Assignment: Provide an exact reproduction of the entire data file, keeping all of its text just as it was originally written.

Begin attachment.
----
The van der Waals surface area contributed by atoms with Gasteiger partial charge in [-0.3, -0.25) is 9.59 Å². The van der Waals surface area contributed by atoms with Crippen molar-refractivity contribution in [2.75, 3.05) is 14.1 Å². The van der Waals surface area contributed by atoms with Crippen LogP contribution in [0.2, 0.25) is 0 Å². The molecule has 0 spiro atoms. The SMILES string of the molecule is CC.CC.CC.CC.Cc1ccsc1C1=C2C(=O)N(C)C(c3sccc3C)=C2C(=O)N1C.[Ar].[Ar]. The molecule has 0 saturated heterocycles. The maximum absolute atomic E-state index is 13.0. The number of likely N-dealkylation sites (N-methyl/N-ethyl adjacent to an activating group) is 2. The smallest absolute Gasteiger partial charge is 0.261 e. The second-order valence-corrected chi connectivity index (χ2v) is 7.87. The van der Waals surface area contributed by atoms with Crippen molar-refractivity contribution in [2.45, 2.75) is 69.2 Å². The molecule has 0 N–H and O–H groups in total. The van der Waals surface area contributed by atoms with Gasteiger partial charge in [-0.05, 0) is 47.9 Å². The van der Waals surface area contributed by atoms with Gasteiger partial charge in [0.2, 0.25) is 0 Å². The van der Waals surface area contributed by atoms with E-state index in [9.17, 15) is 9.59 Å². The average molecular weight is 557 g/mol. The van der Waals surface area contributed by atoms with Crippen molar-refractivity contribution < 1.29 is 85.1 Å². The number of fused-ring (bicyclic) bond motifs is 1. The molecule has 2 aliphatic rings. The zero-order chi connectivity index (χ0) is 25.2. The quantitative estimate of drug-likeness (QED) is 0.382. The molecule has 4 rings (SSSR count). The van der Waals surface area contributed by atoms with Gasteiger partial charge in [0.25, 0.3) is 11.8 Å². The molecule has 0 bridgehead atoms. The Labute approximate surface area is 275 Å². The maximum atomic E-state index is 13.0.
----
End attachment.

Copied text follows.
The van der Waals surface area contributed by atoms with Gasteiger partial charge in [-0.3, -0.25) is 9.59 Å². The van der Waals surface area contributed by atoms with Crippen molar-refractivity contribution in [2.75, 3.05) is 14.1 Å². The van der Waals surface area contributed by atoms with Crippen LogP contribution in [0.2, 0.25) is 0 Å². The molecule has 0 spiro atoms. The SMILES string of the molecule is CC.CC.CC.CC.Cc1ccsc1C1=C2C(=O)N(C)C(c3sccc3C)=C2C(=O)N1C.[Ar].[Ar]. The molecule has 0 saturated heterocycles. The maximum absolute atomic E-state index is 13.0. The number of likely N-dealkylation sites (N-methyl/N-ethyl adjacent to an activating group) is 2. The smallest absolute Gasteiger partial charge is 0.261 e. The second-order valence-corrected chi connectivity index (χ2v) is 7.87. The van der Waals surface area contributed by atoms with Crippen molar-refractivity contribution in [2.45, 2.75) is 69.2 Å². The molecule has 0 N–H and O–H groups in total. The van der Waals surface area contributed by atoms with Gasteiger partial charge in [-0.05, 0) is 47.9 Å². The van der Waals surface area contributed by atoms with Gasteiger partial charge in [0.2, 0.25) is 0 Å². The van der Waals surface area contributed by atoms with E-state index in [9.17, 15) is 9.59 Å². The average molecular weight is 557 g/mol. The van der Waals surface area contributed by atoms with Crippen molar-refractivity contribution < 1.29 is 85.1 Å². The number of fused-ring (bicyclic) bond motifs is 1. The molecule has 2 aliphatic rings. The zero-order chi connectivity index (χ0) is 25.2. The quantitative estimate of drug-likeness (QED) is 0.382. The molecule has 4 rings (SSSR count). The van der Waals surface area contributed by atoms with Gasteiger partial charge in [0.25, 0.3) is 11.8 Å². The molecule has 0 bridgehead atoms. The Labute approximate surface area is 275 Å². The maximum atomic E-state index is 13.0.